C+S August 2021 Vol. 7 Issue 8 (web)

Powering the shift to electric mines

With operations taking place hundreds, or even thousands, of metres below the ground, underground mining vehicles need to consistently perform well. Equipment failure in underground mines can not only re- sult in huge repair costs and significantly impact production, but it can also risk health and safety, so it is critical that electric mining vehicles can meet the demands of this application. The regeneration generation Underground mining equipment encounters some of the harshest con - ditions out there — unseen holes, tight tunnels, and uneven terrain can all place stress on automated equipment. Therefore, vehicles must be designed with these conditions in mind. An essential component of any EV is its dynamic braking resistor (DBR). Heavy duty applications like mining require heavy duty com- ponents to withstand the tough operating conditions they face. When a mining vehicle brakes, using the principles of regenerative braking, the first option is to store the excess energy produced in the vehicle’s battery for reuse, improving the energy efficiency of the ve - hicle and keeping the system operational for improved safety. However, when the battery is close to its full charge, this is not pos- sible. A dynamic braking resistor is the simplest, most reliable and cost-effective solution to this problem as it dissipates the excess energy as heat, allowing the EV to stop when required. This is particularly use - ful in mining applications, where operational efficiency and reliability are crucial. Cressall’s EV2 water-cooled DBR has a unique design, meaning it takes up just ten per cent of the volume and 15 percent of the weight of a conventional air-cooled DBR. Units can be combined in up to five-module assemblies to meet high-power requirements. Mining techniques have evolved many times throughout its rich his - tory. With increased pressure to decarbonise, mining EVs will play an essential role in bringing the industry into the 21st century, making operations efficient, reliable, and safe. About Cressall Resistors The world's foremost power resistor manufacturer, Cressall Resistors, offers an unrivalled combination of experience and expertise as well as the UK’s widest range of resistor technologies. Cressall’s customers in - clude ABB, Siemens, Areva and Alstom, as well as major utilities such as Northern Powergrid and Western Power Distribution (WPD), EDF and Scottish Power. The company also works with countless smaller specialists such as CP Automation, HMK Automation, and Drives and ACE Winches. Indeed, because of the fundamental nature of Cressall’s product almost everyone in the electrical industry will have cause to contact the company at some point; making the Leicester based busi - ness a bellwether for the health of the sector itself.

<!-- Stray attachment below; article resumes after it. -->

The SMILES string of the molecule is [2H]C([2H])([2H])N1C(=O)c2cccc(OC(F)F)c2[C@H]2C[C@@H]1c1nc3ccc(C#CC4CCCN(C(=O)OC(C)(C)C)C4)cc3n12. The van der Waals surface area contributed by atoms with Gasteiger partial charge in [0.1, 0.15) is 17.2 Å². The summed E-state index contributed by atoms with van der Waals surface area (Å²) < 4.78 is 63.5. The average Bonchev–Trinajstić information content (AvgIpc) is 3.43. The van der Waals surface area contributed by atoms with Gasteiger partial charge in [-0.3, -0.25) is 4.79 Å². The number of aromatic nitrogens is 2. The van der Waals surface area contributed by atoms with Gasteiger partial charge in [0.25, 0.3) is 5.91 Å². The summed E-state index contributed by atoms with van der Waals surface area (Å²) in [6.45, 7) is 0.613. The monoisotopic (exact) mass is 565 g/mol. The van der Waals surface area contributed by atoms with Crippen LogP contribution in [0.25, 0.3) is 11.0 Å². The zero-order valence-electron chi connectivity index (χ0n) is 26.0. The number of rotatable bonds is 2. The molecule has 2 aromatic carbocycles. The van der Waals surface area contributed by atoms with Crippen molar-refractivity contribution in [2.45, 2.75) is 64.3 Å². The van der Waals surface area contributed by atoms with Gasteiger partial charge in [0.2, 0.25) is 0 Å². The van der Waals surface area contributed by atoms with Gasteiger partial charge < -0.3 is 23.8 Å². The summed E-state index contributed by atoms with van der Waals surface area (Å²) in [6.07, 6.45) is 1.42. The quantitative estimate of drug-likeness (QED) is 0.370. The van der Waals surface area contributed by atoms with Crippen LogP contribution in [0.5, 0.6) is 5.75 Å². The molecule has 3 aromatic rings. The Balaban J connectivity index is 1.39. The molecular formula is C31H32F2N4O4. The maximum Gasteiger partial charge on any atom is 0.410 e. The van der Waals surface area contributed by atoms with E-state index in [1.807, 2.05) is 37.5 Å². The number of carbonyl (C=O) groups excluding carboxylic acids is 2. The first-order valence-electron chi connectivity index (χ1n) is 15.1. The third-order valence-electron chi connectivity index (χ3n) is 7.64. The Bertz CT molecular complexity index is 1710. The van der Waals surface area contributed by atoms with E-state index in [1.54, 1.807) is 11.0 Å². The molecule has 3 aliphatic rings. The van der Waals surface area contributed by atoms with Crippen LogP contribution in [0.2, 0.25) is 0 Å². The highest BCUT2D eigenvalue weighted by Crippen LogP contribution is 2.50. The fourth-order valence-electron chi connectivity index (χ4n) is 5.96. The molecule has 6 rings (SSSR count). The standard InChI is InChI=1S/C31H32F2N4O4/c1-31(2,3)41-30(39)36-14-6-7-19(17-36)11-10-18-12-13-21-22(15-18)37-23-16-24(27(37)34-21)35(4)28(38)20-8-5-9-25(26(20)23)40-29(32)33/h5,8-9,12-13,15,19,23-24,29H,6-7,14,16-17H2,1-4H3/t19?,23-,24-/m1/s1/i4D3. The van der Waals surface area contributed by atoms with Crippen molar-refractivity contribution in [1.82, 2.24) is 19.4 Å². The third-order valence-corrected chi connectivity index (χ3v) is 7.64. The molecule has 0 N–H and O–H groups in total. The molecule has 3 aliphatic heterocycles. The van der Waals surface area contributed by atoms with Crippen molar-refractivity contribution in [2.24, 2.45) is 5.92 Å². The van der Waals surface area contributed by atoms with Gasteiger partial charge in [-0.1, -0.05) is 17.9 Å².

How can resistors facilitate safe, efficient underground mining?

The development of mining vehicles has taken many twists and turns throughout its 500-year history — from wooden carts to diesel-fuelled trucks and most recently, electric vehicles (EVs). Increasing environ - mental, financial, and governmental pressures are driving the mining industry towards electrification. Here, Simone Bruckner, managing director of dynamic braking resistor manufacturer Cressall Resistors investigates the benefits of electrified underground mining and the role resistors play. According to a 2020 McKinsey report , the global mining industry is responsible for between four and seven percent of total greenhouse gas emissions, so any technology that contributes to the sector’s de- carbonisation is valuable. For decades, diesel-powered machinery and vehicles have dominated mining. Its long success is down to the fact diesel engines can handle the extremely harsh conditions of under- ground mines, enabling access to once unreachable depths. The problem with diesel Diesel’s power doesn’t come without problems. From an environ - mental perspective, the use of diesel engines doesn’t support mining’s decarbonisation agenda. However, there is another reason why moving away from diesel is a good idea — its negative impact on worker safety. According to the International Labour Organisation, despite only employing one percent of the global labour force, mining is accountable for eight percent of fatal workplace accidents. Two major sources of hazard in underground mining are ventilation and noise, which are both worsened by the use of diesel-powered ma- chinery. The emissions from diesel mining equipment are a large con- tributor to the toxic gases found in underground mines, which require vast, comprehensive ventilation systems to clear the air for workers to breathe. In addition, the noise produced by large diesel engines adds to the noise pollution, which is already significant, and can lead to noise-induced hearing loss. The move to electric EVs eliminate the noise and emission problems associated with diesel power systems. However, currently only 0.5 percent of mining vehicles are fully electric, and many mines are reluctant to make a complete shift due to performance concerns. The same worries holding automotive consumers back from changing to an electric car hold true for mine operators, who are reluctant to move away from diesel’s reliability due to concerns around battery capacities.


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